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Operational plan template

Operational planning is simpler when you have a system. Learn how Asana’s operations team uses standardized processes to streamline strategic planning—no matter how many stakeholders are involved.

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Operational planning is highly cross-functional. It touches every team and can drive real change—but it also involves lots of coordination. For it to work, you need to bring together almost every team in the company, including executives, finance, product, legal, human resources, and more. 

With so many relationships to manage, templatized workflows are key. Templates give stakeholders a plan for how to work together—so instead of constant back-and-forth conversations, you can make plans and take action quickly. At Asana, we use predefined workflows to streamline our operational planning processes—from annual planning to business planning meetings. 

What is operational planning?

Operational planning is the process of organizing how your company comes together to make strategic decisions. It’s similar to project management, except instead of looking at a single project, you’re charting the course for the entire company. The goal of operational planning is to drive alignment and clarity across all business divisions—so company leaders can work together to make decisions, and the rest of the company can understand and take action on those decisions. 

For example, operational planning involves: 

  • Managing reporting cadences for business KPIs (key performance indicators)

  • Organizing monthly and quarterly business reviews

  • Annual planning

  • Project management for strategic initiatives

What is an operational plan template? 

An operational plan template is a pre-made workflow for any essential operational planning process—like annual planning or quarterly business reviews. The template lays out each step of the process, so stakeholders know exactly how to collaborate with each other. For example, if you build an annual planning template, you no longer have to start from scratch for each new planning cycle. Instead, you can just copy the template and follow a predefined workflow.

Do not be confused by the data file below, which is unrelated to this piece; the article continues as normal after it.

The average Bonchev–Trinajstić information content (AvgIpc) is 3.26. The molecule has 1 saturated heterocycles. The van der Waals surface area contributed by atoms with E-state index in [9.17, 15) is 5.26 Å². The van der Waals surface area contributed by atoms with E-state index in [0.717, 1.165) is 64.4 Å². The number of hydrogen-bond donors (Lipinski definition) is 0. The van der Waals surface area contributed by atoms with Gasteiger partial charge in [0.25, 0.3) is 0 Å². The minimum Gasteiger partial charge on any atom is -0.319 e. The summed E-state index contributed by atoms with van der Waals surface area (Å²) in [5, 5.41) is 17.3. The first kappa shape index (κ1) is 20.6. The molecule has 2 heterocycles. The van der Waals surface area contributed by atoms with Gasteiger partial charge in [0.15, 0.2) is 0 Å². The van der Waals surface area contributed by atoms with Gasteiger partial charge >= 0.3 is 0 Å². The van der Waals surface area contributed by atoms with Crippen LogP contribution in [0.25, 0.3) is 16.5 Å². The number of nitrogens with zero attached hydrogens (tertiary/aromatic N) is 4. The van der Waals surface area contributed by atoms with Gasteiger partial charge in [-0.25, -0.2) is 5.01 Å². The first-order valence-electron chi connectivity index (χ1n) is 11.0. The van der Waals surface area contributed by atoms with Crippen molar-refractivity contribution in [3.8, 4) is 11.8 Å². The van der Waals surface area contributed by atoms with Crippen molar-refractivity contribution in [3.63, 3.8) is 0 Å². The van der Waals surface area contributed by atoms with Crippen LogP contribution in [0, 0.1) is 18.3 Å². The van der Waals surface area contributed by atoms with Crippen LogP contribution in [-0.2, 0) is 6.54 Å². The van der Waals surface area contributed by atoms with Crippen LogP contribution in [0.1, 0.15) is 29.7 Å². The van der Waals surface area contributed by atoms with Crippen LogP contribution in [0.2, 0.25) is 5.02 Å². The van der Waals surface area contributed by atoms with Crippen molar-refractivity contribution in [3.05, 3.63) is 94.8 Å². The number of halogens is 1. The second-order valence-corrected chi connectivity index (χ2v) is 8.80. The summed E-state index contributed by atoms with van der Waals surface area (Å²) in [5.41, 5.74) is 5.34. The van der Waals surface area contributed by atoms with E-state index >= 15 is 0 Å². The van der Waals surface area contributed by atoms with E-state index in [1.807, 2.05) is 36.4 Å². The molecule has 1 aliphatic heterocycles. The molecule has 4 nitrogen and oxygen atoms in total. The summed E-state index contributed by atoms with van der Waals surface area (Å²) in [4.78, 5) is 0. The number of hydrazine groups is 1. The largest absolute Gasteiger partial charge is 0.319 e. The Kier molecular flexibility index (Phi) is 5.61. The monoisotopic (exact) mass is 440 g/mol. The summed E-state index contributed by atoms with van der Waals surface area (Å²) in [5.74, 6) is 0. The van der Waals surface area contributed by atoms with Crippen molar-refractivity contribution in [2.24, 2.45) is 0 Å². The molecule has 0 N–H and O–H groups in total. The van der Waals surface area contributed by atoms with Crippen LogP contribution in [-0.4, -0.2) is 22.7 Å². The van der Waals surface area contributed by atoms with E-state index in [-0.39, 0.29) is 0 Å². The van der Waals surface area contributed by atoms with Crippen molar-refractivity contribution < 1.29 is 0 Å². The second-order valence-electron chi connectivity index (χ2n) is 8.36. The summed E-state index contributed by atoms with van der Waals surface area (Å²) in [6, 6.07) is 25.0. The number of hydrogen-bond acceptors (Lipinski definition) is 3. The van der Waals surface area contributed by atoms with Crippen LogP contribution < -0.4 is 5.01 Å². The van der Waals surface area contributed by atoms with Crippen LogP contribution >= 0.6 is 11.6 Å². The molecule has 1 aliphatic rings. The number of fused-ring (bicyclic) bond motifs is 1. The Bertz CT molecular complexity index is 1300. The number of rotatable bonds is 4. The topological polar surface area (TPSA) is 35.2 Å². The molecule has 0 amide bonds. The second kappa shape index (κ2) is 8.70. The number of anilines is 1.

Why use a digital operations plan template?

Since operational planning involves so many stakeholders, it’s common to run into pitfalls like long and confusing email chains, too many meetings, and losing information in the shuffle. There’s a lot to keep track of, and static tools like email and Google Docs often add to the confusion. 

Using a work management platform solves these problems by centralizing your strategic planning process in one place. That way, everyone has a single source of truth where they can communicate, share updates, and make plans in real time. 

Here’s what you can do with a digital operations plan template:

  • Create a single system of record for operational planning work. 

  • Centralize conversations with stakeholders in one place, so no information is lost.

  • Share status reports with stakeholders without scheduling extra meetings.

  • View project reports and graphs to quickly understand how initiatives are performing. 

  • Automate operations workflows—so teams can spend less time coordinating work and more time on high-impact initiatives.

  • Easily update project schedules, tasks, and owners as circumstances change.

  • Use forms to standardize how teams share information. 

  • Switch between project views to visualize operations workflows in different ways—including task lists, Gantt charts, calendars, or Kanban boards

Types of operational planning templates

When creating operational planning templates, it’s best to focus on a single use case at a time. Below, we’ve outlined two specific use cases we utilize at Asana—plus the key elements of each.

Annual planning template

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With everything streamlined and the busywork automated, we can focus on the work of planning, collaborating, and creative problem-solving—instead of the busywork of coordinating planning, and wishing we had more time to collaborate and think creatively.”